However, you are asked - when you file - if you anticipate that your income will increase within the one year after filing. If the answer is "yes", the Bankruptcy trustee can keep your case open for up to one year to see if your income does go above $4,001. If the answer is "no", that is the end of the inquiry.
Customer: replied 3 years ago.

OK, as I thought - thanks again! But after I sent that question, I started thinking about the impact that reducing my income from employment would have on my Social Security (assuming that there is such a thing when I turn 62). It seems as if I should continue working, let the creditors take turns garnishing my wages (but not touching my pension), and file Chapter 7 when I turn 62. If I do that, do you know whether my Social Security would be affected at all by the bankruptcy? Does it matter which I do first - apply for Social Security or file for bankruptcy? This is SO complicated...

Expert:  cfortunato replied 3 years ago.

Social Security is not affected in any way by filing a Bankruptcy.

Customer: replied 3 years ago.

That's good! Now, let me combine all of these complicated things...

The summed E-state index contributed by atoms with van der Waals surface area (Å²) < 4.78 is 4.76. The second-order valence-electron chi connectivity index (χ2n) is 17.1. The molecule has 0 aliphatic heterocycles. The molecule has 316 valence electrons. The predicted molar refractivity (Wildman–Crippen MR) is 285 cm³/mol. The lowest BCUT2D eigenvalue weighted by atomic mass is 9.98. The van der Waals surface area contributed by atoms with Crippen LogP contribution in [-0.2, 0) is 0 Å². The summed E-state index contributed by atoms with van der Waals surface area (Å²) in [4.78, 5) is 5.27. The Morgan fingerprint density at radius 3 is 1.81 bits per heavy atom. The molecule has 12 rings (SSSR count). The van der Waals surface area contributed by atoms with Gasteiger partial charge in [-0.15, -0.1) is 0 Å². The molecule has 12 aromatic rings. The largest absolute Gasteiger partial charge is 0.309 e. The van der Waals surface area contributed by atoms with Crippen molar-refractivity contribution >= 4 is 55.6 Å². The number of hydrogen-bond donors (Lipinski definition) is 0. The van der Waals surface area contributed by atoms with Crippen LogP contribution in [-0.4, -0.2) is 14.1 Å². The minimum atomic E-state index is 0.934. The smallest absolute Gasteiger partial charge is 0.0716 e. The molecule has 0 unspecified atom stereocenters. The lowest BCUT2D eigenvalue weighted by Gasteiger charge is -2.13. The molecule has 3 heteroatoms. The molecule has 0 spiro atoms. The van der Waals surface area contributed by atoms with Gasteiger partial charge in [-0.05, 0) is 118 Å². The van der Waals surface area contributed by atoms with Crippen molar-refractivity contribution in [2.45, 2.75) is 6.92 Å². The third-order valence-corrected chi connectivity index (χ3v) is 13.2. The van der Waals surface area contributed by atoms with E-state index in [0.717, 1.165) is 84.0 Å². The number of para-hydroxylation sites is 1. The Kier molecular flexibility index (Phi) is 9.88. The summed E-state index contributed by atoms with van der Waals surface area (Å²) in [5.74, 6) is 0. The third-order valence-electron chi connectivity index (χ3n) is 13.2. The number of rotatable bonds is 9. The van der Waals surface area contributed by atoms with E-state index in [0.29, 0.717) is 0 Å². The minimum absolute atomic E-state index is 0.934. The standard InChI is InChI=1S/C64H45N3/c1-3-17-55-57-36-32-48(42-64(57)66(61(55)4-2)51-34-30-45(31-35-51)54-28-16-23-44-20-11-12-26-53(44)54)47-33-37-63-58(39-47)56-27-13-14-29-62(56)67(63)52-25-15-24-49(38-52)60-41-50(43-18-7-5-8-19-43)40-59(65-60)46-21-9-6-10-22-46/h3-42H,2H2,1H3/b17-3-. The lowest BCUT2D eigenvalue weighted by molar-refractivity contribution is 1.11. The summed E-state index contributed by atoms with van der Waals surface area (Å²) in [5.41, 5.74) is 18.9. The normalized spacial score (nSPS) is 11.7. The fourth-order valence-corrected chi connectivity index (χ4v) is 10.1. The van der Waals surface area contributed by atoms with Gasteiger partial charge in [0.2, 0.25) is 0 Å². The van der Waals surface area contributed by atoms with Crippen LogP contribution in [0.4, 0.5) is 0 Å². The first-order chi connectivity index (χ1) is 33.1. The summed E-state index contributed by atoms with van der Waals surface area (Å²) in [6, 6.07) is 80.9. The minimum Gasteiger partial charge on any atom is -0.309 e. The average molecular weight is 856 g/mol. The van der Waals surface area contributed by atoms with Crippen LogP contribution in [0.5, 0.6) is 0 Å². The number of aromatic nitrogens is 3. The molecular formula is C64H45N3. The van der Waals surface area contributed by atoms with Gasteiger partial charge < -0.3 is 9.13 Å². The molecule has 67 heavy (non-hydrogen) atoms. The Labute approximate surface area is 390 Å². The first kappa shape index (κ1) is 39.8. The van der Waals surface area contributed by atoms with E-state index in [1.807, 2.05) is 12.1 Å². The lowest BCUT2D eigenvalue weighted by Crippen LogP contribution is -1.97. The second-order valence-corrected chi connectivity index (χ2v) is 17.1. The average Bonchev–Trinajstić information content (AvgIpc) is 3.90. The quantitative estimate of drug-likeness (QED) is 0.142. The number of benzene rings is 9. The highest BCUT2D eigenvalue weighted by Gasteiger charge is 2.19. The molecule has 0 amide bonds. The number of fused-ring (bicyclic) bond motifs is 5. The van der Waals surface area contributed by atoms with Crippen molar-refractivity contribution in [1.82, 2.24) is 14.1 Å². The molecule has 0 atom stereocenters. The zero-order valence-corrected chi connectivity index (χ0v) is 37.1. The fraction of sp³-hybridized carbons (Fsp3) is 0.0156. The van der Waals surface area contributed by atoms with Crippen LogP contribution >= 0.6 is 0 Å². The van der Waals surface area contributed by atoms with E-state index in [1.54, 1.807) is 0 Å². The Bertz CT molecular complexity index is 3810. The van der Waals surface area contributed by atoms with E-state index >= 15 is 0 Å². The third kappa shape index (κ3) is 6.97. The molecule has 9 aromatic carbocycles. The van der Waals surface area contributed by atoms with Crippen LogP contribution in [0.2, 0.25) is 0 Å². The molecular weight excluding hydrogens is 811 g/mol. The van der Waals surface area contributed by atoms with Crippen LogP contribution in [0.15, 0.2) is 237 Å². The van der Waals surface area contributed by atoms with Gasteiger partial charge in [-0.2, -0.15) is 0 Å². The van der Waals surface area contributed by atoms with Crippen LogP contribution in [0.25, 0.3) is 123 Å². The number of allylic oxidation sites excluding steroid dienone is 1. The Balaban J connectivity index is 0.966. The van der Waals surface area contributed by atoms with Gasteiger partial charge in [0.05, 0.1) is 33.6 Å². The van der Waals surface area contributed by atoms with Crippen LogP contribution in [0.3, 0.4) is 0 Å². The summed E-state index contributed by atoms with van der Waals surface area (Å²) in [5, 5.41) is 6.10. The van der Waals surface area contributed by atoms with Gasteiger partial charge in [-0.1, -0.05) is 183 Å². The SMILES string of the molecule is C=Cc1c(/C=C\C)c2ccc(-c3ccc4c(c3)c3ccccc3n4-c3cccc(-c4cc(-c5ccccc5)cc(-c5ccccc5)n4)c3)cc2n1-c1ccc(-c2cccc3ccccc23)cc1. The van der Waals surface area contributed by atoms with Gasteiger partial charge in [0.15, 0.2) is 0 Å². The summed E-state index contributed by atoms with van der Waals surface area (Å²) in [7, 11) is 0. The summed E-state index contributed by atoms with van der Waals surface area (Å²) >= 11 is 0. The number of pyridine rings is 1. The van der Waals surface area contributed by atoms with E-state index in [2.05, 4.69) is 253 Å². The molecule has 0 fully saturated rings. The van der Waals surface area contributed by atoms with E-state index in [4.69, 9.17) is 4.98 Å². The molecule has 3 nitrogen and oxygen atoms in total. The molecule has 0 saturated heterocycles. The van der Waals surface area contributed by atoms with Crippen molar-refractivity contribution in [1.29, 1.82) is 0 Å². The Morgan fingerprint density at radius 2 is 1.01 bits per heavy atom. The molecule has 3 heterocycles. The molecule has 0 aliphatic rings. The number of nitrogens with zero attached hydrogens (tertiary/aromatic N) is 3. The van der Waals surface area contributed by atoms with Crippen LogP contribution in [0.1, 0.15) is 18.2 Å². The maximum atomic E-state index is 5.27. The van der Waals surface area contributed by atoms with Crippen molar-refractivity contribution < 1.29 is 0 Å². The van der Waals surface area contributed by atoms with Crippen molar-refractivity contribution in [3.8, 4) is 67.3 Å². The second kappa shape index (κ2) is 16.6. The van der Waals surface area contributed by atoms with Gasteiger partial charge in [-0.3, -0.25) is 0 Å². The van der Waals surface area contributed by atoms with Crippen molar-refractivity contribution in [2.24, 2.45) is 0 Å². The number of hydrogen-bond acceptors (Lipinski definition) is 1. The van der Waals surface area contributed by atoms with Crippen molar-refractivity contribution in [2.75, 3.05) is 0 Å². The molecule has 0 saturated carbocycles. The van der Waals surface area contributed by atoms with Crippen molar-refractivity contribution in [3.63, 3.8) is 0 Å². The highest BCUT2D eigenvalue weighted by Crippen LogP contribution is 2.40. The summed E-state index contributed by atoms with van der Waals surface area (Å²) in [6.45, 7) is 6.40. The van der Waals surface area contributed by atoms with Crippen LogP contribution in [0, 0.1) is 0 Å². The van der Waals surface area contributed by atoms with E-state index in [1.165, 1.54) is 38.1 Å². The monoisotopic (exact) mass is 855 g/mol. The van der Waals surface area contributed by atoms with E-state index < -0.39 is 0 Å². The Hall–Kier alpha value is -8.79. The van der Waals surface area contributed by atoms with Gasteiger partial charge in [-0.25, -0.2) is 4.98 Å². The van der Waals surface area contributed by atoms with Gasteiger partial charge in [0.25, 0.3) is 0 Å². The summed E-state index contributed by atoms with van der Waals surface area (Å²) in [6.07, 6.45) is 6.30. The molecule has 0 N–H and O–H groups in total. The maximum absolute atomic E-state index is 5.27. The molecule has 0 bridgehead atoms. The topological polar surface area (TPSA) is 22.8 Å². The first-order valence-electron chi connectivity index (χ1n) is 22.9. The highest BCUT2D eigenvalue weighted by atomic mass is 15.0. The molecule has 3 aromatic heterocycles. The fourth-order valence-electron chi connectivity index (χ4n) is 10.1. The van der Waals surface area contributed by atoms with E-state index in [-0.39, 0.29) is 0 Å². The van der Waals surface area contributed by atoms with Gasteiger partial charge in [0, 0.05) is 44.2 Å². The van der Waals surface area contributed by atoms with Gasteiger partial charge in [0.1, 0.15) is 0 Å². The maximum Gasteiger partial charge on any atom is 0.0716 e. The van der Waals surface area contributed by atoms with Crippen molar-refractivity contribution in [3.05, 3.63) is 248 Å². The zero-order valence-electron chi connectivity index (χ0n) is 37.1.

I have been dating a woman for two years, and want to marry her, but don't want to expose her to any of my debts. I also don't want to mess up my Social Security by reducing my income just so I can file bankruptcy. It seems as if I have to do the following things in order:

 

1. Turn 62, which won't be for 3 1/2 more years..

2. Retire from my job and file for Social Security; I would get 75% of my maximum

benefits.

3. File for bankruptcy to escape my remaining debts - Chapter 7.

4. Get married immediately after I file for bankruptcy, so my wife is not exposed to

my debts.

 

I would have my creditors coming after me for 3 1/2 years; but unless they seize my bank accounts, they can't do more than take turns garnishing my wages. That does seem like a long time to dodge them, but if I try to settle with them, that would trigger tax consequences if they discharge any of my debt.

 

Does this sound like the proper order of actions, given my situation?

Expert:  cfortunato replied 3 years ago.

Your sequence of events does look good, and you do appear to have a firm understanding of what is involved with debt collection and Bankruptcy.